‘I will survive’: dealing with college rejection


It all happened so fast. You fell in love, made plans for the future, dreamt of the days when you’d be together forever, and just like that, it fell apart. You were so sure you’d get that fabled “big envelope” and happily tell your friends and family that you’d finally gotten into your dream school. But when that pitifully small envelope with your name on it found its way into your hands, it felt like the world around you was crumbling. What happened to the life you were supposed to lead together? What are you supposed to do now?

First off, take a deep breath. It’s not the end of the world. You’ve probably heard that a million times by now, and it’s true. Life will go on. You will go to college. Keep reminding yourself of that and you’ll make it through. It’s only natural to feel glum after being let down, but don’t let it turn into a long-lasting burden.

Don’t Take it Personally

Really, don’t. The fact is that most colleges just don’t have room for all the applicants. According to ABC News, in 2007 Harvard received over 23,000 freshman applications for 2,058 spots. Just because you didn’t get picked doesn’t mean you’re stupid, or totally unqualified, or anything of the sort. College admissions officers often read thousands upon thousands of applications each year, and countless “A” level applications inevitably fall through the cracks. The college admissions process can be chaotic, and it’s not perfect. So try not to take a rejection letter as an attack on your character.

Again, it’s perfectly natural to feel angry and hurt. But if you’re feeling particularly slighted and need some closure, you can always call the admissions office of the school that turned you away. If you’re polite and express your case in a calm and intelligent manner, admissions officers will probably speak with you. Speaking with an officer can provide some peace of mind, simply because it’s more personal than reading that dreaded “We regret to inform you…” letter over and over again. If you’re already planning to apply as a transfer student next year, officers may even be willing to give you advice on your transcript.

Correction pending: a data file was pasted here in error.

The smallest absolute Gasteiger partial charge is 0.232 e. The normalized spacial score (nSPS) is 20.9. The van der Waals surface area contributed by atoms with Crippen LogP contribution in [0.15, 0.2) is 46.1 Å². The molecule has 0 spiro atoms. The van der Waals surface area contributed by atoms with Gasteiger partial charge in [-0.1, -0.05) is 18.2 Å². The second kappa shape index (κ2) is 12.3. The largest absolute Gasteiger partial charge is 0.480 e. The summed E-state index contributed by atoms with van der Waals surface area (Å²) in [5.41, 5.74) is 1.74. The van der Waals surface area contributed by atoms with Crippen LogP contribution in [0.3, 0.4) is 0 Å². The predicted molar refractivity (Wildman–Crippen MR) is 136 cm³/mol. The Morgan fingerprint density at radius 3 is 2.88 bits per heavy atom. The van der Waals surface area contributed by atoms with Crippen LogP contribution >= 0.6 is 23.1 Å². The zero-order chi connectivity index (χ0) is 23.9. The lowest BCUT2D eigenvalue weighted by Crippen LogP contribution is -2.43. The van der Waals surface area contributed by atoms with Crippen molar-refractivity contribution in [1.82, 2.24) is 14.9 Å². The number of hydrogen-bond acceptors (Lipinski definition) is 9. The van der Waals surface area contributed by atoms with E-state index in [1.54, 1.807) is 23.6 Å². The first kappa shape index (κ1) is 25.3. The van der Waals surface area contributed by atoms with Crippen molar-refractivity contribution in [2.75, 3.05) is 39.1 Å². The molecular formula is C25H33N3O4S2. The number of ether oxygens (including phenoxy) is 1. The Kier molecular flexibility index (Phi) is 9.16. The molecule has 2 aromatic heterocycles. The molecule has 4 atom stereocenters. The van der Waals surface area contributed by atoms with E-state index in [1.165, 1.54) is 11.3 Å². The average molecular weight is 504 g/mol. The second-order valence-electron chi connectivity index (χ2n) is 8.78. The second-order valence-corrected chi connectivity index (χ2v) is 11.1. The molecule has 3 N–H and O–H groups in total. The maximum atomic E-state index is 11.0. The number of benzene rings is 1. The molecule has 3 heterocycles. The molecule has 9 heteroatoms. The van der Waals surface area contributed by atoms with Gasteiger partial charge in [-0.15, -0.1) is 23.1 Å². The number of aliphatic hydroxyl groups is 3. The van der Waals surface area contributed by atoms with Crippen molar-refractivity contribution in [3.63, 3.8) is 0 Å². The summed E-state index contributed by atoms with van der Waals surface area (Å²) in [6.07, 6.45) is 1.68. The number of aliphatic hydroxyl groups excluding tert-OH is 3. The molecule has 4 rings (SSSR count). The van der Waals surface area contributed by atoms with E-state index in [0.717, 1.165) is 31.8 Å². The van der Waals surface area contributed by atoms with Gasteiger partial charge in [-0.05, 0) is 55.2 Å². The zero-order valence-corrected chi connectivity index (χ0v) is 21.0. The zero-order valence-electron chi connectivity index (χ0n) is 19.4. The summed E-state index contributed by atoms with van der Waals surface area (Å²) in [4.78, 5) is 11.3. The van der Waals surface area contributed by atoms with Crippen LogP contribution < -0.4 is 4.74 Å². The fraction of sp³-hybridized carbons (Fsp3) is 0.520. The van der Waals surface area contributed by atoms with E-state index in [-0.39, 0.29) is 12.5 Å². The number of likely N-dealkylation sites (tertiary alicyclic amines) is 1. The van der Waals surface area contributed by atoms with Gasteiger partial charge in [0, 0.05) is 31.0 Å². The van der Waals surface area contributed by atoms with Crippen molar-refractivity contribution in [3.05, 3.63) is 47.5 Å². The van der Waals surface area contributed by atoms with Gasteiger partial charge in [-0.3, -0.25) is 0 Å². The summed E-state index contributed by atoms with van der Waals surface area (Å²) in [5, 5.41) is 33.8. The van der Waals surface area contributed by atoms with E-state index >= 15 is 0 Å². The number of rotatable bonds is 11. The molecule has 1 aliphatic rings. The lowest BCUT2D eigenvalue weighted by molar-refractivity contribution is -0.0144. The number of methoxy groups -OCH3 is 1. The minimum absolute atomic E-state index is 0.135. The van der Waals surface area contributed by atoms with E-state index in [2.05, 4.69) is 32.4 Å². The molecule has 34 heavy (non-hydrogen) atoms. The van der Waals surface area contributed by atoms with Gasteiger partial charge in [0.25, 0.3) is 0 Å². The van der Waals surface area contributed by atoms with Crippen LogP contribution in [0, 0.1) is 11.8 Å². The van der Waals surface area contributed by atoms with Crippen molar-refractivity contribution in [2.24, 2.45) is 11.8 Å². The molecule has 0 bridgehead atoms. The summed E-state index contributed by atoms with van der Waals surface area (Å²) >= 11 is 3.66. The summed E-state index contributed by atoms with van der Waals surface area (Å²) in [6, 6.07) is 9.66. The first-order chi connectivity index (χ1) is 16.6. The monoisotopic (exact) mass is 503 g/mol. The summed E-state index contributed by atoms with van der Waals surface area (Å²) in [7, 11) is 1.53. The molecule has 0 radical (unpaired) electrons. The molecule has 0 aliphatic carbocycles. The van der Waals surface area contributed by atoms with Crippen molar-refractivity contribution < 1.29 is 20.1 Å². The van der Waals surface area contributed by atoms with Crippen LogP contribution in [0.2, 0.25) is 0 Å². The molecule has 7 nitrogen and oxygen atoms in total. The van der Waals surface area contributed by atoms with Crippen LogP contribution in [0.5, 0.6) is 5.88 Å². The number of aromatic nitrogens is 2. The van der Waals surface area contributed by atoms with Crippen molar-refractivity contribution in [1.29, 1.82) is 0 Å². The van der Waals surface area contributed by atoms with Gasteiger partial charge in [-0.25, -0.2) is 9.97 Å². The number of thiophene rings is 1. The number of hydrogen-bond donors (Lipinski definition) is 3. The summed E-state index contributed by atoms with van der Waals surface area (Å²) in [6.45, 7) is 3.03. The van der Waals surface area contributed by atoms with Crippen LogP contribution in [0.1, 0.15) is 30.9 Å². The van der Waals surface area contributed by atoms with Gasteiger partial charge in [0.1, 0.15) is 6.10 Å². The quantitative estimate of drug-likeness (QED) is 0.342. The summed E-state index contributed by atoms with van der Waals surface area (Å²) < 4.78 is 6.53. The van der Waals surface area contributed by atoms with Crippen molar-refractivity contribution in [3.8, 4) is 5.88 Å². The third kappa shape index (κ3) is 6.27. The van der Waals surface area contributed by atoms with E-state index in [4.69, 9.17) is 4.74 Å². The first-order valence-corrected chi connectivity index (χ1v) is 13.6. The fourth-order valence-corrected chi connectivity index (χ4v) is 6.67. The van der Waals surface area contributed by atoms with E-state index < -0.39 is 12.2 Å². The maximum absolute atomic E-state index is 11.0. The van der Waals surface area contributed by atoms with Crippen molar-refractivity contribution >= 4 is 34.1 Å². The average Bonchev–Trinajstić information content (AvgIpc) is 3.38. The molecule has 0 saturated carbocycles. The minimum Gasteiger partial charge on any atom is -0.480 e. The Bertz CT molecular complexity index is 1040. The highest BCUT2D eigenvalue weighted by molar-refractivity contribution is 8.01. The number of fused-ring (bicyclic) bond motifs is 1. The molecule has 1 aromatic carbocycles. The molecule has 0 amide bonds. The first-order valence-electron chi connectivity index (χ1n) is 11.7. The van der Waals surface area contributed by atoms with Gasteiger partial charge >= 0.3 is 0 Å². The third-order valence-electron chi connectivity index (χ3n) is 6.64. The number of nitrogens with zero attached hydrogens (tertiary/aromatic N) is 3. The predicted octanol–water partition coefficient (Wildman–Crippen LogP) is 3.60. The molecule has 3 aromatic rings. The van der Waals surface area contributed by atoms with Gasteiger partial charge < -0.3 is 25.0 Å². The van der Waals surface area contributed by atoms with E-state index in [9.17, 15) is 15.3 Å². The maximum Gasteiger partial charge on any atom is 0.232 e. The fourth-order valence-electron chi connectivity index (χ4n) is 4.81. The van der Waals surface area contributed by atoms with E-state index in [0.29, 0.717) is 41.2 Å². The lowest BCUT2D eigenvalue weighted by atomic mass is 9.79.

So What Now?

Even if you’ve put all your hopes and dreams into that one school that so viciously rejected you, chances are you probably came up with a Plan B. Well, now is as good a time as any to start enacting it. The College Board estimates that 9 out of 10 students get into their first- or second-choice schools, so the odds are definitely in your favor.  Keep in mind that you have a lot of options and sit down with your parents and counselor to assess your options. You’ve worked hard to get to this point in your academic career; don’t let one hurdle get you down.

Donna, a recent graduate of Boston University, chose BU after being rejected from her first-choice school, NYU. “My heart was completely set on NYU all throughout high school. I had this whole Felicity fantasy thing in my head,” she said. After applying early, Donna was waitlisted and eventually denied acceptance. Toward the end of her senior year in high school, she chose to go to BU, her second-choice school.

Looking back on her experiences, Donna says she views her rejection as a good thing. “I met my roommate who just happens to be my soulmate at BU, and I’ve done some really awesome things as a student there,” she said. “Being rejected forced me to adapt to a situation that I didn’t plan for and that made me appreciate the good times that I had at BU even more.”

As the cliché goes: when life gives you lemons, make lemonade.  And what the heck, if all that doesn’t make you feel better just listen to some Bruce Springsteen while driving around and you’ll be fine in no time.

But really, remember that college will be one of the best experiences you’ll ever have, and you’ll have it regardless of where you end up. 

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